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Immigrants playing vital role in fight against coronavirus

An expert said it's especially obvious in the healthcare field and jobs considered 'essential.'

ATLANTA — Many immigrants are working on the frontlines during this pandemic. 

A study released Friday from non-profit, bipartisan group, New American Economy, shows just how much.

Andrew Lim, Director of Quantitative Research at New American Economy, said it's especially obvious in the healthcare field.

“It really hits home the idea that in this crisis we are all in it together, it’s not just a question of us versus them, but really everyone is doing their bit and immigrants in particular,” Lim explained.

Lim said the study found one-in-four doctors is an immigrant. As for home health aides, it’s one-in-three. 

“It just goes to show that across the board, immigrants are contributing,” Lim said. 

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Overall, the study found 16.5 percent of all healthcare workers in the United States are immigrants. Another one-in-six immigrants are essential workers, who are putting their health at risk in supporting roles as grocery and food delivery workers.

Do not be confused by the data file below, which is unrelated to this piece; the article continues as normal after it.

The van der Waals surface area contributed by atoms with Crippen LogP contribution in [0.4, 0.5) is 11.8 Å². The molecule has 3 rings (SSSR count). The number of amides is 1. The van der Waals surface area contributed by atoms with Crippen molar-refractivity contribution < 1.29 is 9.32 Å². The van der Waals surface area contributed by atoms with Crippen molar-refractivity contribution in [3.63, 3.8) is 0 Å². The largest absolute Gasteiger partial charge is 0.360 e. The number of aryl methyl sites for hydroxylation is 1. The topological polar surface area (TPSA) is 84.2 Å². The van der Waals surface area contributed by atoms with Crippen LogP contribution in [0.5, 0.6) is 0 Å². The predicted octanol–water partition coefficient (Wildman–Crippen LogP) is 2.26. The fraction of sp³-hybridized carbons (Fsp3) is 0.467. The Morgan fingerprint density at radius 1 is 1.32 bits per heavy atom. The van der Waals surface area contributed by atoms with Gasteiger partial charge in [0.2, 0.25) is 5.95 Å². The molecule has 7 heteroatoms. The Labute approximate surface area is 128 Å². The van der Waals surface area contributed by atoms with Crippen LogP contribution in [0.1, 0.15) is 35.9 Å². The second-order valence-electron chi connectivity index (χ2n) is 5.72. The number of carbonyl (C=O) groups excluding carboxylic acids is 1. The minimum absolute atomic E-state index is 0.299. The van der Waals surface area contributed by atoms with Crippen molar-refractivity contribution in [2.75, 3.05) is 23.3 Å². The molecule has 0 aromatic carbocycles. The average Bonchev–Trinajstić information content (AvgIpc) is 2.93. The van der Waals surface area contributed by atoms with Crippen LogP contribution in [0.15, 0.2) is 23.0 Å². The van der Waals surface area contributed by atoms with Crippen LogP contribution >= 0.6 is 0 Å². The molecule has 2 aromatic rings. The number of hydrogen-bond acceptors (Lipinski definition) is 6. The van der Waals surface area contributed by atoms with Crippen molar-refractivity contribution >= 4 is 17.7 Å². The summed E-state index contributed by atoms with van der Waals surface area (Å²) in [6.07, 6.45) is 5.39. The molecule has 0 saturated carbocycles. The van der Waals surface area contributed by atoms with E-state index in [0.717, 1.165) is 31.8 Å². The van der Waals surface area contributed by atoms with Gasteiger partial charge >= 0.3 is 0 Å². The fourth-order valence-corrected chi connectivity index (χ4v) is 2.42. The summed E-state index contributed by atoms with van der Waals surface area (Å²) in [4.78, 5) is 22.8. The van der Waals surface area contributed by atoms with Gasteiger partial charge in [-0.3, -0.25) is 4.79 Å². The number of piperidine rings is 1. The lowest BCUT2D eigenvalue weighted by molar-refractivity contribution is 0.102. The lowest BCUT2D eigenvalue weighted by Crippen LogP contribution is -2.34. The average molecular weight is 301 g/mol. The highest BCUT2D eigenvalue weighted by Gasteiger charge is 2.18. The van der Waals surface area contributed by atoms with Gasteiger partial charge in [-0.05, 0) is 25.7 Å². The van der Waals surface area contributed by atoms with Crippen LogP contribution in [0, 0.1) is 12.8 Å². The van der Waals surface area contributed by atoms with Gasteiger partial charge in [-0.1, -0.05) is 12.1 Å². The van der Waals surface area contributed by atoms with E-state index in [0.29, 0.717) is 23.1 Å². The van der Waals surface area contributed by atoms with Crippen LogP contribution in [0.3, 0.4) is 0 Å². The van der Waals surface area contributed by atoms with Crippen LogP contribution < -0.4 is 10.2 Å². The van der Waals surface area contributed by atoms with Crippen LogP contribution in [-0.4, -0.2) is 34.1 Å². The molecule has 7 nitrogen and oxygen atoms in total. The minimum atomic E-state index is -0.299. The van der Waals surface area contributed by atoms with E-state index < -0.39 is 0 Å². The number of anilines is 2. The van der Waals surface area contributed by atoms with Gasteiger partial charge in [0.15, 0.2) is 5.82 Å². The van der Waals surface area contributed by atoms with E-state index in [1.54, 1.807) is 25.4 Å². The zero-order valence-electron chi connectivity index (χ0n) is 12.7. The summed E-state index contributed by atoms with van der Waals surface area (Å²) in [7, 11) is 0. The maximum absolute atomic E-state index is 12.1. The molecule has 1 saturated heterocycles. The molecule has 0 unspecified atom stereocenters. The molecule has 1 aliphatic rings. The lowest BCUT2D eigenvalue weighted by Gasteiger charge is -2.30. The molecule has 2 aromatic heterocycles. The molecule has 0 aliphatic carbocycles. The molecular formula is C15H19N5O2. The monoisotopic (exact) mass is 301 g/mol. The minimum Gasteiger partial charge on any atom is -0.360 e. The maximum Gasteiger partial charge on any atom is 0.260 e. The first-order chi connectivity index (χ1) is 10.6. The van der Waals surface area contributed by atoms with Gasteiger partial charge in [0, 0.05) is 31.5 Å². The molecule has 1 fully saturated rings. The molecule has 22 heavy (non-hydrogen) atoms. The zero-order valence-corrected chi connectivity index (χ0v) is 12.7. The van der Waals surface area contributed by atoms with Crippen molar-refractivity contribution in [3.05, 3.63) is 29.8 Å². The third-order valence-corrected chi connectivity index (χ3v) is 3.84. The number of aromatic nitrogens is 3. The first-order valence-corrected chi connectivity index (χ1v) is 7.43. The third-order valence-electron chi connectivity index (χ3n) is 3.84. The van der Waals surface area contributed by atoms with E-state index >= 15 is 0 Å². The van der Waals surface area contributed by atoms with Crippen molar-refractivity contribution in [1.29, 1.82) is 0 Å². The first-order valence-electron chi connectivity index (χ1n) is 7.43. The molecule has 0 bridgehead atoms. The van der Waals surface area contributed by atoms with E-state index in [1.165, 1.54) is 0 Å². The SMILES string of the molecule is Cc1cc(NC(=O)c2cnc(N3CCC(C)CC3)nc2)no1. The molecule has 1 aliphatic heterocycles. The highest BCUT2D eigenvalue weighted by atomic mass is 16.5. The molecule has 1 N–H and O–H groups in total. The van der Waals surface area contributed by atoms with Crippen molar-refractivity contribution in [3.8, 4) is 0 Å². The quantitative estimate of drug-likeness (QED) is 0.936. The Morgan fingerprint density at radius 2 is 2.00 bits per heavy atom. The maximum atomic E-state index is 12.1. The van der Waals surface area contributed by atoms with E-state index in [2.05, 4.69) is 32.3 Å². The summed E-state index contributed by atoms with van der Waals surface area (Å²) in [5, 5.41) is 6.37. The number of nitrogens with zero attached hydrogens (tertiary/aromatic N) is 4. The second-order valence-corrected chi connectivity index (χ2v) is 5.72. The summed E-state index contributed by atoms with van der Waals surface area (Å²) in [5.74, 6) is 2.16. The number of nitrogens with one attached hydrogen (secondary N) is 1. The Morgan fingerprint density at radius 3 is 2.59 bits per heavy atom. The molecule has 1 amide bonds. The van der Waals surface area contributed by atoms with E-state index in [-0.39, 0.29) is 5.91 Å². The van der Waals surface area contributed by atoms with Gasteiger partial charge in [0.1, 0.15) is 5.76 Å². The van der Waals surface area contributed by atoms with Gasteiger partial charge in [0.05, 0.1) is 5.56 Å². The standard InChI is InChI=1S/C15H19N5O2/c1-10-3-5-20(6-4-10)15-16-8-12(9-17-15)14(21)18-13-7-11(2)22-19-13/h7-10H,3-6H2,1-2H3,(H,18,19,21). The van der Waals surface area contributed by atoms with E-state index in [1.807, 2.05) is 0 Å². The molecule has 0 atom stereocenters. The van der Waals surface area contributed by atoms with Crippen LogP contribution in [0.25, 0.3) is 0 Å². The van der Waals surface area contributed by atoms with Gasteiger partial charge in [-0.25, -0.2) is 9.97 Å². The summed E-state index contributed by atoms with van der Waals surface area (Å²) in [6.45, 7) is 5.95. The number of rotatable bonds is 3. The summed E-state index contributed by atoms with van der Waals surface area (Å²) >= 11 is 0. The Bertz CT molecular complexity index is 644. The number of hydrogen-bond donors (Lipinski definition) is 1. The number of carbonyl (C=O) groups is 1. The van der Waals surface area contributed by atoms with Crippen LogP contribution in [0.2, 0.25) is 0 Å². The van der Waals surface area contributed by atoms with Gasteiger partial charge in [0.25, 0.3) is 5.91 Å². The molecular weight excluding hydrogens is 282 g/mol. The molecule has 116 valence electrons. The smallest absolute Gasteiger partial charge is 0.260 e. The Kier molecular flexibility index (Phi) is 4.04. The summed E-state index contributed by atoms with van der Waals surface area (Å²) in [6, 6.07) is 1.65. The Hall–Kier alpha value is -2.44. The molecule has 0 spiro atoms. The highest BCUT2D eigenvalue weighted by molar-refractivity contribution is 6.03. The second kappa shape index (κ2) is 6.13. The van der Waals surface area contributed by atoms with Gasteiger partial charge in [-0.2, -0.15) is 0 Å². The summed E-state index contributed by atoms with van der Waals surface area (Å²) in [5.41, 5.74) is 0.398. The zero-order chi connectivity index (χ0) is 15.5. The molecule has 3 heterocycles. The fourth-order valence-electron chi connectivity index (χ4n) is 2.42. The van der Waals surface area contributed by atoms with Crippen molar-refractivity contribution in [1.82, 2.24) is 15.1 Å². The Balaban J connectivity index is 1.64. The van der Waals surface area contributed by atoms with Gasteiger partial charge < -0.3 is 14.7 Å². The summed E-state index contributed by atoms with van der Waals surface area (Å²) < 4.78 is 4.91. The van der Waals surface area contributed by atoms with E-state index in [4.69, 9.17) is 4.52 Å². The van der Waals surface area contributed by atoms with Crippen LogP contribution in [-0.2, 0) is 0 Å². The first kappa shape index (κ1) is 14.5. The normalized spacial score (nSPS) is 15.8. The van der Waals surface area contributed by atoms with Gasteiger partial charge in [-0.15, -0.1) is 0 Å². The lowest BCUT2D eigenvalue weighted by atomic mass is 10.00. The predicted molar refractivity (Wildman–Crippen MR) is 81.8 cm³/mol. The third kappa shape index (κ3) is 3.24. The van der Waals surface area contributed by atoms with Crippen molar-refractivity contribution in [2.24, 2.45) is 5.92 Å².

“These are all occupations in which immigrants tend to concentrate in, and so they really are at more risk just because of the jobs that we do,” he said.

For those not working, they often find themselves in a different type of situation. 

“If you are lucky enough to still be working, earning an income, you are putting yourself at risk, but if you’re not best-case-scenario, you’re furloughed or worst, you get laid off and have no form of income,” he said.

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